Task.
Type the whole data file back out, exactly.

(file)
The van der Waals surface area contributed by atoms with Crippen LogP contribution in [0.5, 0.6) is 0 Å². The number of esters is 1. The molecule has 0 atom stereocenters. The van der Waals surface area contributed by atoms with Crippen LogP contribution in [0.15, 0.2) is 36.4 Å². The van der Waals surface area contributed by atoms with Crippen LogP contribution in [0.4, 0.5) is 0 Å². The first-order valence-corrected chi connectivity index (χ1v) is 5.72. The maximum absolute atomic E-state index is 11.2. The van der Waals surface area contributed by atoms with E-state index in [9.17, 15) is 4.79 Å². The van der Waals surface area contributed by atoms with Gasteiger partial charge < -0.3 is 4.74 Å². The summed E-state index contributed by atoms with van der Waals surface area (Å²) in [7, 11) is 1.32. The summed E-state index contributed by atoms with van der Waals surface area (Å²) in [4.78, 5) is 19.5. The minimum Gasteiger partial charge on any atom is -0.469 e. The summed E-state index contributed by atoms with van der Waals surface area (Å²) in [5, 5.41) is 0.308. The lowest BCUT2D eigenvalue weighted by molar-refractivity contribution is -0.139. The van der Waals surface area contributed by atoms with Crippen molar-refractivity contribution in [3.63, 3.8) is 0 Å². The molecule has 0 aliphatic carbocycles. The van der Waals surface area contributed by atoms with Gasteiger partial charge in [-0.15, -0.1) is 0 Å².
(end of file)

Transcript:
The van der Waals surface area contributed by atoms with Crippen LogP contribution in [0.5, 0.6) is 0 Å². The number of esters is 1. The molecule has 0 atom stereocenters. The van der Waals surface area contributed by atoms with Crippen LogP contribution in [0.15, 0.2) is 36.4 Å². The van der Waals surface area contributed by atoms with Crippen LogP contribution in [0.4, 0.5) is 0 Å². The first-order valence-corrected chi connectivity index (χ1v) is 5.72. The maximum absolute atomic E-state index is 11.2. The van der Waals surface area contributed by atoms with E-state index in [9.17, 15) is 4.79 Å². The van der Waals surface area contributed by atoms with Gasteiger partial charge < -0.3 is 4.74 Å². The summed E-state index contributed by atoms with van der Waals surface area (Å²) in [7, 11) is 1.32. The summed E-state index contributed by atoms with van der Waals surface area (Å²) in [4.78, 5) is 19.5. The minimum Gasteiger partial charge on any atom is -0.469 e. The summed E-state index contributed by atoms with van der Waals surface area (Å²) in [5, 5.41) is 0.308. The lowest BCUT2D eigenvalue weighted by molar-refractivity contribution is -0.139. The van der Waals surface area contributed by atoms with Crippen molar-refractivity contribution in [3.63, 3.8) is 0 Å². The molecule has 0 aliphatic carbocycles. The van der Waals surface area contributed by atoms with Gasteiger partial charge in [-0.15, -0.1) is 0 Å².